60. Fankhauser S, Burton I (2011) Spending adaptation money wisely. Clim Pol 11(3):1037–1049.  https://doi.org/10.1080/14693062.2011.582389 CrossRefGoogle Scholar
  61. Ford JD, King D (2015) A framework for examining adaptation readiness. Mitig Adapt Strateg Glob Chang 20(4):505–526.  https://doi.org/10.1007/s11027-013-9505-8 CrossRefGoogle Scholar
  62. Ford JD, Pearce T (2010) What we know, do not know, and need to know about climate change vulnerability in the western Canadian Arctic: a systematic literature review. Environ Res Lett 5(1):014008.  https://doi.org/10.1088/1748-9326/5/1/014008 CrossRefGoogle Scholar
  63. Ford JD, Pearce T (2012) Climate change vulnerability and adaptation research focusing on the Inuit subsistence sector in Canada: directions for future research. Can Geogr 56(2):275–287.  https://doi.org/10.1111/j.1541-0064.2012.00418.x CrossRefGoogle Scholar
  64. Ford JD, Berrang-Ford L, King M, Frugal C (2010a) Vulnerability of aboriginal health systems in Canada to climate change. Glob Environ Chang 20(4):668–680.  https://doi.org/10.1016/j.gloenvcha.2010.05.003 CrossRefGoogle Scholar
  65. Ford JD, Keskitalo ECH, Smith T, Pearce T, Berrang-Ford L, Duerden F, Smit B (2010b) Case study and analogue methodologies in climate change vulnerability research. Wiley Interdiscip Rev Clim Chang 1(3):374–392.  https://doi.org/10.1002/wcc.48 CrossRefGoogle Scholar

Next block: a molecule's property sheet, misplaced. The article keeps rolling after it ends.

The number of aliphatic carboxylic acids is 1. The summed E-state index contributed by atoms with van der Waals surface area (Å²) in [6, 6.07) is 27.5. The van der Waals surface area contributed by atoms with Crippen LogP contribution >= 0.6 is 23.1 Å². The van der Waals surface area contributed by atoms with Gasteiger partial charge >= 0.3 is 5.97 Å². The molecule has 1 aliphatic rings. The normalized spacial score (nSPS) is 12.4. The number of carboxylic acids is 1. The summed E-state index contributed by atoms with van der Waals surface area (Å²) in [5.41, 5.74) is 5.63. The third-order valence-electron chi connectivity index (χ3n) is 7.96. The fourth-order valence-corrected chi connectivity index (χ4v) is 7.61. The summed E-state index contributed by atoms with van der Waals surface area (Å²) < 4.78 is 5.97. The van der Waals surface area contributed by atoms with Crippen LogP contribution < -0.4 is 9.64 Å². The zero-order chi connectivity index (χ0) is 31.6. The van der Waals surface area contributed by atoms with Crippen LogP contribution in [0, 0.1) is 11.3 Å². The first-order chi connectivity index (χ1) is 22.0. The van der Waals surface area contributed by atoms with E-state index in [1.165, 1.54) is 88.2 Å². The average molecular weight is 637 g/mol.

66. Ford JD, Berrang-Ford L, Paterson J (2011) Are we adapting to climate change? Glob Environ Chang 21(1):25–33.  https://doi.org/10.1016/j.gloenvcha.2010.09.012 CrossRefGoogle Scholar
  67. Ford JD, Bolton KC, Shirley J, Pearce T, Tremblay M, Westlake M (2012) Research on the human dimensions of climate change in Nunavut, Nunavik, and Nunatsiavut: a literature review and gap analysis. Arctic 65(3):289–304 http://www.jstor.org/stable/41758936. Accessed 15 May 2015CrossRefGoogle Scholar
  68. Ford JD, Knight M, Pearce T (2013) Assessing the “usability” of climate change research for decision-making: a case study of the Canadian international polar year. Glob Environ Chang 23(5):1317–1326.  https://doi.org/10.1016/j.gloenvcha.2013.06.001 CrossRefGoogle Scholar
  69. Ford JD, McDowell G, Jones J (2014) The state of climate change adaptation in the Arctic. Environ Res Lett 9(10):104005.  https://doi.org/10.1088/1748-9326/9/10/104005 CrossRefGoogle Scholar
  70. Ford JD, Berrang-Ford L, Bunce A, McKay IM, Pearce T (2015) The status of climate change adaptation in Africa and Asia. Reg Environ Chang 15(5):801–814.  https://doi.org/10.1007/s10113-014-0648-2 CrossRefGoogle Scholar